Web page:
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# Discovering the Bayesian Universe

### What is this post about?

Yesterday I submitted my final assignment for my Bayesian Econometrics course and it was one hell of a journey. Definitelly hated the Bayesian approach at the beginning, but going through the exercises, seeing the effects of priors, and gaining an appreciation for some sophisticated Monte Carlo integration techniques, I must say it’s not that bad at all. So here’s a little run down on main differences with frequentist ideology that basically boils down to those pesky integrals.

### Frequentists vs. Bayesians

Let’s start by noting down some key paradigm shifts when moving from the frequentist to the Bayesian school of thought:

• Definition of probability:
• In frequentist statistics, probability is defined as the long-term frequency of an event occurring in a large number of trials.
• In Bayesian statistics, probability is defined as a degree of belief or confidence in an event or hypothesis.
• Use of data:
• In frequentist statistics, data is used to estimate the likelihood of an event occurring based on a fixed set of assumptions (e.g. the assumed data generating process).
• In Bayesian statistics, data is used to update the degree of belief or confidence in an event or hypothesis (the prior).
• Incorporation of prior knowledge:
• In frequentist statistics, prior knowledge is NOT typically taken into account in the analysis.
• In Bayesian statistics, prior knowledge can be incorporated into the analysis through the use of prior distributions. True Bayesians always identify a prior distribution of the parameters of their model.
• Interpretation of results:
• In frequentist statistics, statistical inference is based on the idea of repeated sampling from a population and the resulting probabilities are based on the frequency of the events occurring in these samples.
• In Bayesian statistics, statistical inference is based on the idea of updating the degree of belief in an event or hypothesis as new data becomes available, and the resulting probabilities reflect the updated degree of belief. In math-speak, Bayesians combine their prior, with the data likelihood to obtain their posterior beliefs.
• Guiding Equations:
• In the frequentist world the data is assumed to come from some data generating process (DGP), where every data point is seen as an independent sample. The parameters of the model that describes the DGP are estimated through a maximum likelihood estimation. That is equivalent to answering a question: Given the data we observe, what is the most likely value of the parameters of our model that would result in generating this sample? The maximum likelihood is then defined as $$\begin{equation}\hat{\theta} = \arg \max_{\theta} \prod_{i=1}^n p(y_i \mid \theta)\end{equation}$$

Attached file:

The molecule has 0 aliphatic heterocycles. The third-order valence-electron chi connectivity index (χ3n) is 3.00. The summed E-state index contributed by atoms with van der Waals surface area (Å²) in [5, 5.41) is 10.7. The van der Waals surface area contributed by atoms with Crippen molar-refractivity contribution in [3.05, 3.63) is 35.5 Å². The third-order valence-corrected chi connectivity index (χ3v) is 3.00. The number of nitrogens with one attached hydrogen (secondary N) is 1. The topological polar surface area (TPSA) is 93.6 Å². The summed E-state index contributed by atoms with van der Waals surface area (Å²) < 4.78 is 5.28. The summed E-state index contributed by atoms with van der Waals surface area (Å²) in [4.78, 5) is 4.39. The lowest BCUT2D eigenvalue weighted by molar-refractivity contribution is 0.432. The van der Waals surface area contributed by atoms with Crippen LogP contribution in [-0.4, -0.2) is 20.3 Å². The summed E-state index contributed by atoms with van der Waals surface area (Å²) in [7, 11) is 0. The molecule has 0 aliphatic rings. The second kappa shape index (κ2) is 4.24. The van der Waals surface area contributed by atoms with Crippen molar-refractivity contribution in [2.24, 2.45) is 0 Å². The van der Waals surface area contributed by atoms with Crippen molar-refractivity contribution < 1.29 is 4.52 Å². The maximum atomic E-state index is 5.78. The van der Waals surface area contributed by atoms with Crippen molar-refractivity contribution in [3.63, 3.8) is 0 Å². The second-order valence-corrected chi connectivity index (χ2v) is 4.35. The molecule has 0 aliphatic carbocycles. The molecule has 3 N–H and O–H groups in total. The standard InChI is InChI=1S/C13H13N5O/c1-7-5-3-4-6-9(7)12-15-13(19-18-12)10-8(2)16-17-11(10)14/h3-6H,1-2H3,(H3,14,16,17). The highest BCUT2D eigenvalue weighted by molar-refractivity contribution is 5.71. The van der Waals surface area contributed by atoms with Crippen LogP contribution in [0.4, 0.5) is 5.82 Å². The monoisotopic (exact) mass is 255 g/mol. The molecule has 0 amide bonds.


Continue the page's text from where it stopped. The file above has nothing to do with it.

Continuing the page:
• In the Bayesian world there is no such idea as obtaining just the most likely parameter of our assumed model. Instead, the goal is to find the entire distribution of our parameter, so we can quantify the mentioned uncertainty about our belief in the parameter’s precise value. This is done as a combination of our prior belief and the likelihood function from the frequentist world: $$\begin{equation}P(\theta\mid Y) = \frac{P(Y\mid \theta)P(\theta)}{P(Y)}\end{equation}$$

### How much harder is it to estimate $P(\theta\mid Y)$ than $\hat{\theta}$ ?

A lot…

First of all, Bayesian analysis is full of pesky unsolvable integrals. Where do they come from? Well, from everywhere! The “problem” lies in the fact that all models that try to explain the world at least somewhat accurately (a discussion for another time) contain very many parameters. If we want to get to the bottom of any single parameter independent of the others, we need to marginalize their joint distribution. Marginalization is basically a process of removing the effects of the parameters we are not interested in. And in the case of continuous probability distributions, we need to integrate out whatever parameters that are in our way. In fact, the problem already starts in the basic Bayes formula. The denominator is the marginal likelihood of our data, or the overall probability of observing this particular sample independent of our model or its parameters. Quite a dubious concept really. But it is most easily denoted as a marginalization of our posterior:

$\begin{equation} P(\theta \mid Y) = \frac{P(Y \mid \theta) P(\theta)}{\int P(Y \mid \theta) P(\theta) d\theta} \end{equation}.$